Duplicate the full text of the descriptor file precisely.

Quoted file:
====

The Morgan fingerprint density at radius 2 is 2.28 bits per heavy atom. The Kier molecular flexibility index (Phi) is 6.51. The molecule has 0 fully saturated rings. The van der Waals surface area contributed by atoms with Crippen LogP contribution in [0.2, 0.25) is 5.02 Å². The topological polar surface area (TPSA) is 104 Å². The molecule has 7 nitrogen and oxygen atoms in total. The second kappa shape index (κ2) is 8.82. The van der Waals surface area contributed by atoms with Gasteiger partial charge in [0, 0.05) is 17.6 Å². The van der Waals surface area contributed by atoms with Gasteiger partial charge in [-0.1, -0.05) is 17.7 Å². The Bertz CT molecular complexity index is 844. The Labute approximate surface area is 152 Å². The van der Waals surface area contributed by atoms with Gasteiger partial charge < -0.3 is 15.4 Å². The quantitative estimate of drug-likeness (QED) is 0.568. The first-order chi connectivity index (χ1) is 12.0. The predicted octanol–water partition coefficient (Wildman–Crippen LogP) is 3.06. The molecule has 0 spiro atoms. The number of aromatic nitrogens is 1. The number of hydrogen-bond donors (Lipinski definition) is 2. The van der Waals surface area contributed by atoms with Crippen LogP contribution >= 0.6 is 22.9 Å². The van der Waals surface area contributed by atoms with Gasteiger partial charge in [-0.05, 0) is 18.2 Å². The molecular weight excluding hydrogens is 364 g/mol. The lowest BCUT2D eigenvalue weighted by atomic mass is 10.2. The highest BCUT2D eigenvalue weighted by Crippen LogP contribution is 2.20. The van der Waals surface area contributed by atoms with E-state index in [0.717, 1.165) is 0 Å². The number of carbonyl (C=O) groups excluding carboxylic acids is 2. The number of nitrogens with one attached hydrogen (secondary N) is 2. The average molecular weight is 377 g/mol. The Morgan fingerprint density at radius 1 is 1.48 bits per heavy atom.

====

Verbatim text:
The Morgan fingerprint density at radius 2 is 2.28 bits per heavy atom. The Kier molecular flexibility index (Phi) is 6.51. The molecule has 0 fully saturated rings. The van der Waals surface area contributed by atoms with Crippen LogP contribution in [0.2, 0.25) is 5.02 Å². The topological polar surface area (TPSA) is 104 Å². The molecule has 7 nitrogen and oxygen atoms in total. The second kappa shape index (κ2) is 8.82. The van der Waals surface area contributed by atoms with Gasteiger partial charge in [0, 0.05) is 17.6 Å². The van der Waals surface area contributed by atoms with Gasteiger partial charge in [-0.1, -0.05) is 17.7 Å². The Bertz CT molecular complexity index is 844. The Labute approximate surface area is 152 Å². The van der Waals surface area contributed by atoms with Gasteiger partial charge < -0.3 is 15.4 Å². The quantitative estimate of drug-likeness (QED) is 0.568. The first-order chi connectivity index (χ1) is 12.0. The predicted octanol–water partition coefficient (Wildman–Crippen LogP) is 3.06. The molecule has 0 spiro atoms. The number of aromatic nitrogens is 1. The number of hydrogen-bond donors (Lipinski definition) is 2. The van der Waals surface area contributed by atoms with Crippen LogP contribution >= 0.6 is 22.9 Å². The van der Waals surface area contributed by atoms with Gasteiger partial charge in [-0.05, 0) is 18.2 Å². The molecular weight excluding hydrogens is 364 g/mol. The lowest BCUT2D eigenvalue weighted by atomic mass is 10.2. The highest BCUT2D eigenvalue weighted by Crippen LogP contribution is 2.20. The van der Waals surface area contributed by atoms with E-state index in [0.717, 1.165) is 0 Å². The number of carbonyl (C=O) groups excluding carboxylic acids is 2. The number of nitrogens with one attached hydrogen (secondary N) is 2. The average molecular weight is 377 g/mol. The Morgan fingerprint density at radius 1 is 1.48 bits per heavy atom.